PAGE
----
Ahead of Indian Prime Minister Narendra Modi’s fourth visit to the United States and his first address to the U.S. Congress on June 8, the Council on Foreign Relations (CFR) and Foreign Affairs offer resources on relevant topics.
A Timeline of U.S.-India Relations
India and the United States weathered Cold War-era distrust and estrangement over India’s nuclear program. In recent years, relations have warmed. CFR’s timeline traces the U.S-India relationship from 1948 to the present.
A Conversation with Narendra Modi
In September 2014, Prime Minister Modi joined CFR President Richard N. Haass to discuss economic growth in India and U.S.-India relations. Watch the event and read the transcript.
Working With a Rising India: A Joint Venture for the New Century
“A rising India offers one of the most substantial opportunities to advance American national interests over the next two decades,” asserts an Independent Task Force report sponsored by the Council on Foreign Relations, Working With a Rising India: A Joint Venture for the New Century.
In a CFR.org interview about the promise of a U.S.-India partnership, Task Force Co-Chair and Harvard Kennedy School Professor Joseph S. Nye says, “A growing Indian economy provides benefits for the health of the world economy, as well as the United States through bilateral trade and investment.”
Reframing the U.S.-India Bilateral Relationship
In testimony before the Senate Committee on Foreign Relations this May, CFR Senior Fellow for India, Pakistan, and South Asia Alyssa Ayres recommends reframing the bilateral relationship as a joint venture instead of as a not-quite alliance, arguing that such a shift would allow for increased cooperation in areas of convergence without letting differences undermine progress.
In testimony before the House Foreign Affairs Subcommittee on Asia and the Pacific earlier this March, Ayres recommends that the United States elevate its support for India’s economic growth and its reform process to the highest bilateral priority.
How to Build an Alliance
The U.S.-India defense relationship has entered a new phase that includes cooperation on the development of defense equipment, write CFR Stanton Nuclear Security Fellow Amy J. Nelson and Research Associate Ashlyn Anderson in a ForeignAffairs.com article.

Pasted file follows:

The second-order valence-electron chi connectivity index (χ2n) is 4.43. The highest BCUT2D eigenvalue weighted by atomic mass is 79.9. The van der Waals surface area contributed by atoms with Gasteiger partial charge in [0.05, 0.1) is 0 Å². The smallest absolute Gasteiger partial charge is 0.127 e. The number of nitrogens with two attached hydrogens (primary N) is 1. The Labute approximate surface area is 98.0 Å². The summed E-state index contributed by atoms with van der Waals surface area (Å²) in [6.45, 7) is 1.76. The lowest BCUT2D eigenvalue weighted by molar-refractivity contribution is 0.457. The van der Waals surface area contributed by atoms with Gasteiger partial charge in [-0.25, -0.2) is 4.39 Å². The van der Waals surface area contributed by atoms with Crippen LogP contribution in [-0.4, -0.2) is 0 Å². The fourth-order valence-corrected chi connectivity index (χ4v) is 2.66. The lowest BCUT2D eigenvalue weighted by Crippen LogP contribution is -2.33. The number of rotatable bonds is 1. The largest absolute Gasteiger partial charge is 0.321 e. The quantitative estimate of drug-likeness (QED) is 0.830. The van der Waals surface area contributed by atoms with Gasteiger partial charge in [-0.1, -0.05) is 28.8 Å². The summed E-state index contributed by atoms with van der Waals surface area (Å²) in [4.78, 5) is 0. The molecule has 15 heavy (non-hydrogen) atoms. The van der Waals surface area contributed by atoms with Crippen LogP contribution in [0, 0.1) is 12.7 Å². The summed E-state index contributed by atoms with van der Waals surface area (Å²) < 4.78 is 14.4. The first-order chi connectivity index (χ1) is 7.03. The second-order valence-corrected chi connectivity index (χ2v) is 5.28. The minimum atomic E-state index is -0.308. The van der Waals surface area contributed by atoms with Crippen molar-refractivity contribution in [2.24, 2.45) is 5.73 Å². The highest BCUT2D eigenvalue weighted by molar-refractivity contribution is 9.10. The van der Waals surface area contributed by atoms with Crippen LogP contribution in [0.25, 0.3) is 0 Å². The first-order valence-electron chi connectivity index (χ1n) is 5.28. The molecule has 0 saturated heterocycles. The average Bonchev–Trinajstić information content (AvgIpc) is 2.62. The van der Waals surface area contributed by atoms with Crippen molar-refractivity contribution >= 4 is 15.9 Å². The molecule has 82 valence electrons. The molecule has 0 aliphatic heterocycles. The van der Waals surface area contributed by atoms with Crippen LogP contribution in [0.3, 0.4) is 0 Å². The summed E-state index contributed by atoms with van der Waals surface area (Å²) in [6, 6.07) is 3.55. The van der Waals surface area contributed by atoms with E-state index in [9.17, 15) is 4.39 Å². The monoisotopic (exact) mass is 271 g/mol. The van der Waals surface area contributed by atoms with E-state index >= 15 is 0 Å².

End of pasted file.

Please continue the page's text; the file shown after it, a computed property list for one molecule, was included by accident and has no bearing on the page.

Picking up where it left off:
Why India’s Economy Is at the Head of the Pack
“Not long ago, India was the laggard among the big emerging economies,” observes CFR’s Paul A. Volcker Senior Fellow for International Economics Sebastian Mallaby in an Expert Brief, but, “In 2015 its economy grew by 7.2 percent, faster than any other major nation.”
India Warms Up to Climate Action
India took a major step shortly before global climate talks in Paris, but the country’s clean energy strategy still faces domestic and international challenges, writes CFR’s Douglas Dillon Fellow Varun Sivaram and Annushka Shivani in an Expert Brief.
Preventing Armed Confrontation Between China and India
A border clash, conflict with Pakistan, maritime skirmish, or crisis over Tibet could raise tensions between China and India to the point of armed confrontation. In a Contingency Planning Memorandum, CFR Adjunct Senior Fellow for India, Pakistan, and South Asia Daniel S. Markey explains how the United States can promote peaceful relations between the world’s two largest countries.
The New Geopolitics of China, India, and Pakistan
The simultaneous developments including the rise of China and India is forcing the United States to recalibrate its own grand strategy in South Asia and the Indian Ocean. The Council on Foreign Relations’ Asia program recently hosted a symposium to discuss the new geopolitics of South Asia and released the discussion’s highlights in a workshop report.
Competition in the Indian Ocean
The Indian Ocean is the world’s third largest body of water and is increasingly an area of competition between China and India. This CFR Backgrounder examines how the two regional powers’ moves to exert influence in the ocean through port development and military exercises could endanger stability in the region.
What to Do About U.S.-India Relations
Following President Obama’s visit to India in January 2015, Alyssa Ayres, CFR’s senior fellow for India, Pakistan, and South Asia, Robert D. Blackwill, CFR’s Henry A. Kissinger Senior Fellow for U.S. Foreign Policy, and Stephen P. Cohen, senior fellow at the Brookings Institution, joined John D. Negroponte, vice chairman at McLarty Associates, to assess the opportunities and challenges of the U.S.-India bilateral relationship. Watch the event or read the transcript.
Robert D. Blackwill, Henry A. Kissinger Senior Fellow for U.S. Foreign Policy; Former U.S. Ambassador to India